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Envoy’s murder will not spoil ties with Turkey: Russian media

world Updated: Dec 20, 2016 16:33 IST
AFP, Moscow
Russian ambassador

The gunman, after shooting Russian Ambassador to Turkey Andrei Karlov at a photo gallery in Ankara, Turkey on Monday.(AP file photo)

The Russian media on Tuesday reacted with outrage to the killing of the country’s ambassador to Turkey but said it was unlikely to derail warming ties between Moscow and Ankara.

Ambassador Andrei Karlov, 62, was gunned down on Monday at the opening of a Russian photography exhibition in Ankara by a Turkish policeman crying “Aleppo” and “Allahu Akbar” (God is greatest), in what Moscow called a “terrorist act”.

Read: Police officer shoots dead Russian ambassador at art gallery in Turkey

“The murderer was afraid to look him in the eye,” ran the banner frontpage headline on pro-Kremlin paper Izvestiya above a picture of Karlov with his killer looming behind.

“They did not shoot at Karlov. They shot at Russia,” senator Konstantin Kosachev said in comments published alongside.

Both Russian leader Vladimir Putin and his Turkish counterpart Recep Tayyip Erdogan called the attack a “provocation” aimed at sabotaging ties that have been patched up since a furious dispute over Ankara’s downing of a Russian jet in Syria in November, 2015.

Russian foreign minister Sergey Lavrov (R) and his Iranian counterpart Mohammad Javad Zarif lay flowers in memory of murdered Russian ambassador to Turkey Andrei Karlov in Moscow, Russia on Tuesday. (AP photo)

Putin also said the killing in Ankara was designed to undermine efforts to find a settlement on the conflict in Syria that are being spearheaded by Russia and Turkey.

Read: Russian envoy assassinated in Turkey: What we know so far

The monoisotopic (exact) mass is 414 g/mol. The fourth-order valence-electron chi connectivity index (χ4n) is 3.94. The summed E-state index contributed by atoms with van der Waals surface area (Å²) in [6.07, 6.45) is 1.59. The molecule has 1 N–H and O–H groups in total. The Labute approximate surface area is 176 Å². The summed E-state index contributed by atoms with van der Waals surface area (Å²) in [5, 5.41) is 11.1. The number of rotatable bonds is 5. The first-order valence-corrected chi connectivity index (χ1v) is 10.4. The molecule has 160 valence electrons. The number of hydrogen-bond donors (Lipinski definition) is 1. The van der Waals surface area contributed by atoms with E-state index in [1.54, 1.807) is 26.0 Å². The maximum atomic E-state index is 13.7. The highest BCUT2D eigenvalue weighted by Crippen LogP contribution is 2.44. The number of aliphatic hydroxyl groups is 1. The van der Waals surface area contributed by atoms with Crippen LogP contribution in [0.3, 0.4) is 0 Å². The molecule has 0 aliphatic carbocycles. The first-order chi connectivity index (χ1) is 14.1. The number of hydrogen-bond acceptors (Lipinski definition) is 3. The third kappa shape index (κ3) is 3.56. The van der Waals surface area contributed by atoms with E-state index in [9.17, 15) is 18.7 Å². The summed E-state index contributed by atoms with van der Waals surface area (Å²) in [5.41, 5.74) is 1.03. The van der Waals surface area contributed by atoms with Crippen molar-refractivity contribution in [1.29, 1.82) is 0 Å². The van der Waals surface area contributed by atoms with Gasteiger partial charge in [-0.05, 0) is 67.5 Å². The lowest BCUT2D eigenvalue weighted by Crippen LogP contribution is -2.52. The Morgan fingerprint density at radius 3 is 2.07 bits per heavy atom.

Moscow and Ankara are on different sides of the conflict in Syria but the two countries have worked closely together to evacuate citizens from the battered city of Aleppo.

The foreign and defence ministers from Russia, Turkey and Iran are set to meet Tuesday in Moscow for key talks on Syria.

“I don’t think that Moscow will provoke conflict” over the incident, Leonid Isayev of Moscow’s Higher School of Economics told RBK business daily. “Today dialogue between Russia and Turkey is developing quite actively.”

In an interview with Izvestiya, the head of Russia’s parliamentary committee on foreign affairs Leonid Slutsky warned that those who try to drive a wedge between Russia and Turkey will fail.

“The main thing is that there will not be a new round of tensions between Russia and Turkey, no matter how much our opponents want this,” he said. “This was a terrible tragedy, but interstate relations overall will not suffer from this.”

Other outlets were, however, harsh towards Ankara -- which state television had portrayed as Russia’s top foe in the wake of the jet’s downing -- pointing out that Turkish authorities had been unable to protect the Russian envoy.

“Responsibility for the death of a foreign ambassador on its territory always lies with the host country,” Moskovsky Komsomolets tabloid wrote, adding that the murder was “yet another powerful blow” to the reputation of Turkish President Recep Tayyip Erdogan.